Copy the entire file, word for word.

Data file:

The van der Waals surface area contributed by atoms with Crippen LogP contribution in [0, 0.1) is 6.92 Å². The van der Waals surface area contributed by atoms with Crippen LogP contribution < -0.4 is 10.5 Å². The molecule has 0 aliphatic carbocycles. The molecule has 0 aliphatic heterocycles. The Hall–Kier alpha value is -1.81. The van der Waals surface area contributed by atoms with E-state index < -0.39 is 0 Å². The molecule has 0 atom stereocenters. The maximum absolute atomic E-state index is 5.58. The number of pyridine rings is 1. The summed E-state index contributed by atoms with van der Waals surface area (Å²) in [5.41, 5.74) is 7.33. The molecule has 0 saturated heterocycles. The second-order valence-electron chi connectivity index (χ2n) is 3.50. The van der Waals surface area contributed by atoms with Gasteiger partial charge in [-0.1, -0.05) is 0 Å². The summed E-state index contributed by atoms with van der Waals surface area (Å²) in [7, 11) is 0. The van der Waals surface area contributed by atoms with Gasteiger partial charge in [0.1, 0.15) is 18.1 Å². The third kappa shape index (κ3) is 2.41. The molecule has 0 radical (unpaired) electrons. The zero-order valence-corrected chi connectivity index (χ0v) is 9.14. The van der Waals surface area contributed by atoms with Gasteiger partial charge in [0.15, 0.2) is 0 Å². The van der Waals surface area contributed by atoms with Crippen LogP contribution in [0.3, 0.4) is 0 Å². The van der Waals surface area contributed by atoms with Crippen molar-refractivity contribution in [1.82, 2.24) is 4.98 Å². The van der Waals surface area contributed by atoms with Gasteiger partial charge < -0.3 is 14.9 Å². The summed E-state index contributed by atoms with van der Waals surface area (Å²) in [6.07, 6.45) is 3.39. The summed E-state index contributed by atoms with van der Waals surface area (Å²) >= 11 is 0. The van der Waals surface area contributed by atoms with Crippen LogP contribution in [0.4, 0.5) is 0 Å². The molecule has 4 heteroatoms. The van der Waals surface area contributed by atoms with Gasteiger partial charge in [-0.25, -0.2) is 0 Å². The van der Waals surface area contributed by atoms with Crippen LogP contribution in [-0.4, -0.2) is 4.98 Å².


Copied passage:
The van der Waals surface area contributed by atoms with Crippen LogP contribution in [0, 0.1) is 6.92 Å². The van der Waals surface area contributed by atoms with Crippen LogP contribution < -0.4 is 10.5 Å². The molecule has 0 aliphatic carbocycles. The molecule has 0 aliphatic heterocycles. The Hall–Kier alpha value is -1.81. The van der Waals surface area contributed by atoms with E-state index < -0.39 is 0 Å². The molecule has 0 atom stereocenters. The maximum absolute atomic E-state index is 5.58. The number of pyridine rings is 1. The summed E-state index contributed by atoms with van der Waals surface area (Å²) in [5.41, 5.74) is 7.33. The molecule has 0 saturated heterocycles. The second-order valence-electron chi connectivity index (χ2n) is 3.50. The van der Waals surface area contributed by atoms with Gasteiger partial charge in [-0.1, -0.05) is 0 Å². The summed E-state index contributed by atoms with van der Waals surface area (Å²) in [7, 11) is 0. The van der Waals surface area contributed by atoms with Gasteiger partial charge in [0.1, 0.15) is 18.1 Å². The third kappa shape index (κ3) is 2.41. The molecule has 0 radical (unpaired) electrons. The zero-order valence-corrected chi connectivity index (χ0v) is 9.14. The van der Waals surface area contributed by atoms with Gasteiger partial charge in [0.15, 0.2) is 0 Å². The van der Waals surface area contributed by atoms with Crippen LogP contribution in [0.3, 0.4) is 0 Å². The van der Waals surface area contributed by atoms with Crippen molar-refractivity contribution in [1.82, 2.24) is 4.98 Å². The van der Waals surface area contributed by atoms with Gasteiger partial charge < -0.3 is 14.9 Å². The summed E-state index contributed by atoms with van der Waals surface area (Å²) in [6.07, 6.45) is 3.39. The summed E-state index contributed by atoms with van der Waals surface area (Å²) >= 11 is 0. The van der Waals surface area contributed by atoms with Crippen LogP contribution in [0.4, 0.5) is 0 Å². The molecule has 4 heteroatoms. The van der Waals surface area contributed by atoms with Gasteiger partial charge in [-0.25, -0.2) is 0 Å². The van der Waals surface area contributed by atoms with Crippen LogP contribution in [-0.4, -0.2) is 4.98 Å².